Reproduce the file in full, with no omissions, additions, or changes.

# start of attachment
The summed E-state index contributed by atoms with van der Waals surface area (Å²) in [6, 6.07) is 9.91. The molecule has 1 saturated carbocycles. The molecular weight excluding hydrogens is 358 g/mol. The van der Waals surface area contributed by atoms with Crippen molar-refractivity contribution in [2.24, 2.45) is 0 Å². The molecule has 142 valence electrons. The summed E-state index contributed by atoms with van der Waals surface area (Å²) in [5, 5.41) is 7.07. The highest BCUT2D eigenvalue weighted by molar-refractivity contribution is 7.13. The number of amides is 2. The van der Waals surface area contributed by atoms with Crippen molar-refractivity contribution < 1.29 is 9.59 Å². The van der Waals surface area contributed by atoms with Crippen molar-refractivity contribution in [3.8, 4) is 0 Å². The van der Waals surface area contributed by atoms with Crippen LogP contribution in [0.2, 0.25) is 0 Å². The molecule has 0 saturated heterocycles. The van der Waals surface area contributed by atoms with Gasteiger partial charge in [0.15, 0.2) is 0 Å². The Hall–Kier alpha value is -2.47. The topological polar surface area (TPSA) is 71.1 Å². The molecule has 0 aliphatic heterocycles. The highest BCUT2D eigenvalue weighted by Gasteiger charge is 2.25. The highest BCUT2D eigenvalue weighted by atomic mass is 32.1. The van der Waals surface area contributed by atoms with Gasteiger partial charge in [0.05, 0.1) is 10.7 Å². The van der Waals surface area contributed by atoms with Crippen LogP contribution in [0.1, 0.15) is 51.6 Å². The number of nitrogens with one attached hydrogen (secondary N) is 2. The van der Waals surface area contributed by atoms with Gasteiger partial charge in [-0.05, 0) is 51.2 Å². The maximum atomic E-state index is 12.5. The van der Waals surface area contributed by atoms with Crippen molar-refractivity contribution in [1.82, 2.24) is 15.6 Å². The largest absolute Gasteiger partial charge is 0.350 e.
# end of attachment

The summed E-state index contributed by atoms with van der Waals surface area (Å²) in [6, 6.07) is 9.91. The molecule has 1 saturated carbocycles. The molecular weight excluding hydrogens is 358 g/mol. The van der Waals surface area contributed by atoms with Crippen molar-refractivity contribution in [2.24, 2.45) is 0 Å². The molecule has 142 valence electrons. The summed E-state index contributed by atoms with van der Waals surface area (Å²) in [5, 5.41) is 7.07. The highest BCUT2D eigenvalue weighted by molar-refractivity contribution is 7.13. The number of amides is 2. The van der Waals surface area contributed by atoms with Crippen molar-refractivity contribution < 1.29 is 9.59 Å². The van der Waals surface area contributed by atoms with Crippen molar-refractivity contribution in [3.8, 4) is 0 Å². The van der Waals surface area contributed by atoms with Crippen LogP contribution in [0.2, 0.25) is 0 Å². The molecule has 0 saturated heterocycles. The van der Waals surface area contributed by atoms with Gasteiger partial charge in [0.15, 0.2) is 0 Å². The Hall–Kier alpha value is -2.47. The topological polar surface area (TPSA) is 71.1 Å². The molecule has 0 aliphatic heterocycles. The highest BCUT2D eigenvalue weighted by Gasteiger charge is 2.25. The highest BCUT2D eigenvalue weighted by atomic mass is 32.1. The van der Waals surface area contributed by atoms with Gasteiger partial charge in [0.05, 0.1) is 10.7 Å². The van der Waals surface area contributed by atoms with Crippen LogP contribution in [0.1, 0.15) is 51.6 Å². The number of nitrogens with one attached hydrogen (secondary N) is 2. The van der Waals surface area contributed by atoms with Gasteiger partial charge in [-0.05, 0) is 51.2 Å². The maximum atomic E-state index is 12.5. The van der Waals surface area contributed by atoms with Crippen molar-refractivity contribution in [1.82, 2.24) is 15.6 Å². The largest absolute Gasteiger partial charge is 0.350 e.